Conception Tips

Getting Pregnant

Conceiving a baby remains one of the most sought after events in many couples' lives. For some, getting pregnant happens relatively easily, but for others, conception remains elusive — surprisingly, couples only have a 20% chance of getting pregnant each cycle. You may find that the "magic" of creating a life may require a little more "business" than you anticipated. The key to conceiving is proper timing, and achieving that timing requires attention to detail and tracking the changes your body undergoes each menstrual cycle.

Knowing Your Menstrual Cycle

The first step in getting pregnant is knowing your menstrual cycle. Each woman's cycle is different, but the average ranges from 28 to 32 days. If you have a typical cycle, ovulation will take place approximately 11 to 21 days after the first day of menstruating. Women who have shorter cycles will typically ovulate earlier, and women who have longer cycles will ovulate later. Start tracking your periods on a calendar by noting the first day of your period and counting the days until the first day of your next period.

Ovulation

Once you know your menstrual cycle, you can turn your focus to when you ovulate. The first of two parts of the ovulation cycle begins with the follicular phase, which starts with the beginning of your menstrual cycle and lasts until you ovulate, typically 7 to 21 days. If conception does not occur, the luteal phase begins after ovulation and lasts until the next menstrual cycle, typically 12 to 16 days. In the follicular phase, one special egg out of the approximate one million a woman is born with in her ovaries is released into the fallopian tube on a journey to the uterus. Here, it awaits fertilization from one sperm. Rarely, a woman may release more than one egg, and if they are fertilized, result in fraternal twins.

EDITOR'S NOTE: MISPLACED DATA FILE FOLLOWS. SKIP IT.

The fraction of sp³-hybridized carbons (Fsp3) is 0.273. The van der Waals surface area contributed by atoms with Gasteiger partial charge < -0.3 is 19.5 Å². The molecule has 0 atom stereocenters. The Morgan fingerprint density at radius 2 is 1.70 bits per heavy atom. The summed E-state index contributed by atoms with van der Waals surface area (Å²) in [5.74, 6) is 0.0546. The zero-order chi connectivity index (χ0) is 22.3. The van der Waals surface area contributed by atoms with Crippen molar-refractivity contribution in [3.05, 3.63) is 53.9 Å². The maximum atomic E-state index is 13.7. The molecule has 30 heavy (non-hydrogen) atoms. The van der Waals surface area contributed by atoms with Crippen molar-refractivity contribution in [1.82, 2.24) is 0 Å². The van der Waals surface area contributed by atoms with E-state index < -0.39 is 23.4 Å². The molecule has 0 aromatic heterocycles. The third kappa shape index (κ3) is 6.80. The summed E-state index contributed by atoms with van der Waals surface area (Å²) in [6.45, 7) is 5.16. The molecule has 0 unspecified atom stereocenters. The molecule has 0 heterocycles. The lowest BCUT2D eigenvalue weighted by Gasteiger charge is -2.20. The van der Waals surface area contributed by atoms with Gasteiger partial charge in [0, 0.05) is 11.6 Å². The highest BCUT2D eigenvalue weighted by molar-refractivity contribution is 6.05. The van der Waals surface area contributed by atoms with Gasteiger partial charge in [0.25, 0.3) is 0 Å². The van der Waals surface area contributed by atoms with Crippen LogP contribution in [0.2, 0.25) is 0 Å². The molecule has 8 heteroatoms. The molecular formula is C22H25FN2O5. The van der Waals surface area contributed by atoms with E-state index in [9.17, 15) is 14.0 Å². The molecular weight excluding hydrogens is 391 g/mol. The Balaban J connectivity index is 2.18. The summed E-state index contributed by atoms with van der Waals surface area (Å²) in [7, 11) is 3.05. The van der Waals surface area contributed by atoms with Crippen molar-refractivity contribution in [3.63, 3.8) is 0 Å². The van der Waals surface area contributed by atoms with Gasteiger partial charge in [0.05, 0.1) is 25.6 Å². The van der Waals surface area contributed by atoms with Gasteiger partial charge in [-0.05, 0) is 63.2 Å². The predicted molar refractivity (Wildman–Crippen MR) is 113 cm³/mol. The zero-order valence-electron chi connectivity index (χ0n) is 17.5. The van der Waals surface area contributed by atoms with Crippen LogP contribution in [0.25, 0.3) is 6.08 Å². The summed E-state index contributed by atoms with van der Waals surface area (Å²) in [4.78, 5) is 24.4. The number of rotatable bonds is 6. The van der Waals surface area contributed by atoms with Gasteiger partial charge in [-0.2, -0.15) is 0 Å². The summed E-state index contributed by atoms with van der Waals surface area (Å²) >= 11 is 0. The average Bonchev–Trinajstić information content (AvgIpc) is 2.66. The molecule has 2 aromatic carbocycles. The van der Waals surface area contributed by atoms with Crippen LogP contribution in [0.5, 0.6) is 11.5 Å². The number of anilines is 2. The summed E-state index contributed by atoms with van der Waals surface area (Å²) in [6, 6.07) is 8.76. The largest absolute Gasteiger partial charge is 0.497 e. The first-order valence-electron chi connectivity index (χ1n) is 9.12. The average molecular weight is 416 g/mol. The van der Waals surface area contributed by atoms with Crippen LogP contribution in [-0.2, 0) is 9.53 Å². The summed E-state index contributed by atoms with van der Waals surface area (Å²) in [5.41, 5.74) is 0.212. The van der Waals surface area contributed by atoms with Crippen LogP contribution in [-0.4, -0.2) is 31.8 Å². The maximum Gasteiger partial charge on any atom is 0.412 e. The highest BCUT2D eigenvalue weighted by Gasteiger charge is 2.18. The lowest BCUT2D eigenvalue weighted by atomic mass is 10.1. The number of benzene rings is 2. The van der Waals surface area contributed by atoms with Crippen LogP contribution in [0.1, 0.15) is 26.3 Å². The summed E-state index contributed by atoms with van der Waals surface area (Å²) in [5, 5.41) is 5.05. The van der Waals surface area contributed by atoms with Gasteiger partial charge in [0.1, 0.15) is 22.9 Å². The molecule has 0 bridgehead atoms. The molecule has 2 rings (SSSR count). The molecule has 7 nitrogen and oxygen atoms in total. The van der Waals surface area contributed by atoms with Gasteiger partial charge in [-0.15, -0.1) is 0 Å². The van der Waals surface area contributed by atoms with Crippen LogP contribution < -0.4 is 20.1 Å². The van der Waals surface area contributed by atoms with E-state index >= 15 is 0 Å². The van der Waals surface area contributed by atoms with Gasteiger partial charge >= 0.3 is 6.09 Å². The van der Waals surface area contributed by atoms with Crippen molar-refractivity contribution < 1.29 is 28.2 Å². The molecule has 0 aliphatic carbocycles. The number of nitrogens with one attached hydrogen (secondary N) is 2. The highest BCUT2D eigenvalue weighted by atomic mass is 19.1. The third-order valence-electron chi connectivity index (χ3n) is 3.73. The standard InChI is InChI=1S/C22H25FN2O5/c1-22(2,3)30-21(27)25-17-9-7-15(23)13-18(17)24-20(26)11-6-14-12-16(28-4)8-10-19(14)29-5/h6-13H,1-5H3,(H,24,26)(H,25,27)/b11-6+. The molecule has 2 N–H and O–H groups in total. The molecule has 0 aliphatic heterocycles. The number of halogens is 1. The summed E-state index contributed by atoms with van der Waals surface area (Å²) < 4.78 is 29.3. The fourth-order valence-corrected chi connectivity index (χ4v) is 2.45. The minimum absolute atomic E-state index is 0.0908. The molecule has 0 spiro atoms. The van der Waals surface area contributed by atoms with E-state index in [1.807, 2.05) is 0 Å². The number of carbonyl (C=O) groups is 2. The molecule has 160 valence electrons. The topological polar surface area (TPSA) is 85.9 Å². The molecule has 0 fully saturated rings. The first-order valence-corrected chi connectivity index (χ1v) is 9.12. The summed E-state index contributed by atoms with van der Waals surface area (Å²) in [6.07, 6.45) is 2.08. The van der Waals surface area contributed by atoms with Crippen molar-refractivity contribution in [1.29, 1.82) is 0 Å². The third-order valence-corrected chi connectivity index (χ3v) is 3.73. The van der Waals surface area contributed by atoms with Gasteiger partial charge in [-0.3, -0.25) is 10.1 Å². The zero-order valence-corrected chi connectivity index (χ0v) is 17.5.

Some women can feel a small pain or discomfort in their pelvic region when ovulating — often called mittelschmerz, German for "middle pain" — and others may experience light spotting. After tracking menstruation, the next easiest way to determine ovulation is by monitoring your cervical mucus. After your period ends, track the changes in the cervical mucus. Before ovulation, it starts out thicker, and then thins to a more conducive consistency for sperm navigation closer to ovulation. Once you determine when you ovulate, it's time to get down to the business of getting pregnant. Because the egg is only available for conception for a mere 12 to 24 hours, the window for conception is very small. Some experts recommend intercourse up to a couple of days prior to ovulation due to the hardy life span of sperm — they can lurk in the fallopian tubes for up to five days! While some couples may take any opportunity to conceive, intercourse daily, or every other day during the window of fertility is sufficient. If conception does not occur within the 24 hours after ovulation, the egg will disintegrate, and be absorbed by the uterus, which then sheds its lining through menstruation.

If you are unsuccessful in determining when you ovulate, the next step is to track your basal temperature with a basal thermometer. This will establish your baseline basal temperature throughout your cycle, and show when your temperature rises, which signals imminent ovulation. Another option is an ovulation predictor, which are available through your doctor, online and at many drugstores. It is important to note that several things can throw off your cycle and ovulation — stress and illness being two of the biggest contributors. Additionally, a woman can ovulate without a period, and can have a period without ovulating. If you have tried unsuccessfully for several months to conceive, don't hesitate to speak with your doctor about options to help you conceive.

If conception does occur, the outside composition of the egg undergoes changes to make it impossible for other sperm to enter. The cell in the egg begins furiously dividing in the fallopian tube, and continues on its way to the uterus. By day three after conception, the egg, or embryo as it is referred to for the first eight weeks, will make it to the uterus. It will then be implanted in the rich lining of the uterus 6 to 12 days after conception. The mother's body begins producing the Human Chorionic Gonadotrophin (hCG) hormone which will be detectable by pregnancy tests approximately three to four weeks after the first day of your cycle. Next thing you know, you're registering for diapers and baby booties!

Related

PregnancyEtc Articles

Infertility, Trying to Conceive, Having Problems Getting Pregnant Having Twins or Multiple Babies Baby Names